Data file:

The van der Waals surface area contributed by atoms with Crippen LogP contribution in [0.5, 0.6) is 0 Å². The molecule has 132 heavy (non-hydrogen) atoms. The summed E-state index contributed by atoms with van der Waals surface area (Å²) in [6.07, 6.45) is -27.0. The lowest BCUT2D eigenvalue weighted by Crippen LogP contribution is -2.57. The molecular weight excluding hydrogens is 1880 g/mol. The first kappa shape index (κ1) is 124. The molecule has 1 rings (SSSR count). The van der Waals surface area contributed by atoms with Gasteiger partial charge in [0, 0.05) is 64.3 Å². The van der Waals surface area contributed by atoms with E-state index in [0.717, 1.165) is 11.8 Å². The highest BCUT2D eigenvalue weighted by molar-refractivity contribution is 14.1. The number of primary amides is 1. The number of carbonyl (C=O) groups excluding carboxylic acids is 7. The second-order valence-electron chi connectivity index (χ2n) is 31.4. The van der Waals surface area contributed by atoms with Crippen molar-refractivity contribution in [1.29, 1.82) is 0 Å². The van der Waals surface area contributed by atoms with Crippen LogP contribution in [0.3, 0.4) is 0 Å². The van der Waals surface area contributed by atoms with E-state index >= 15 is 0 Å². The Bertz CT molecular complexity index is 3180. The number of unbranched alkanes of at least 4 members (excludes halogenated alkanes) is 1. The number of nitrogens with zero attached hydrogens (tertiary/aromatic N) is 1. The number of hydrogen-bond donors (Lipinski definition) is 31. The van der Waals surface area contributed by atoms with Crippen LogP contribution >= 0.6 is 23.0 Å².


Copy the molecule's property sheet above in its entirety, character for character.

The van der Waals surface area contributed by atoms with Crippen LogP contribution in [0.5, 0.6) is 0 Å². The molecule has 132 heavy (non-hydrogen) atoms. The summed E-state index contributed by atoms with van der Waals surface area (Å²) in [6.07, 6.45) is -27.0. The lowest BCUT2D eigenvalue weighted by Crippen LogP contribution is -2.57. The molecular weight excluding hydrogens is 1880 g/mol. The first kappa shape index (κ1) is 124. The molecule has 1 rings (SSSR count). The van der Waals surface area contributed by atoms with Gasteiger partial charge in [0, 0.05) is 64.3 Å². The van der Waals surface area contributed by atoms with E-state index in [0.717, 1.165) is 11.8 Å². The highest BCUT2D eigenvalue weighted by molar-refractivity contribution is 14.1. The number of primary amides is 1. The number of carbonyl (C=O) groups excluding carboxylic acids is 7. The second-order valence-electron chi connectivity index (χ2n) is 31.4. The van der Waals surface area contributed by atoms with Crippen molar-refractivity contribution in [1.29, 1.82) is 0 Å². The van der Waals surface area contributed by atoms with Crippen LogP contribution in [0.3, 0.4) is 0 Å². The van der Waals surface area contributed by atoms with E-state index >= 15 is 0 Å². The Bertz CT molecular complexity index is 3180. The number of unbranched alkanes of at least 4 members (excludes halogenated alkanes) is 1. The number of nitrogens with zero attached hydrogens (tertiary/aromatic N) is 1. The number of hydrogen-bond donors (Lipinski definition) is 31. The van der Waals surface area contributed by atoms with Crippen LogP contribution >= 0.6 is 23.0 Å².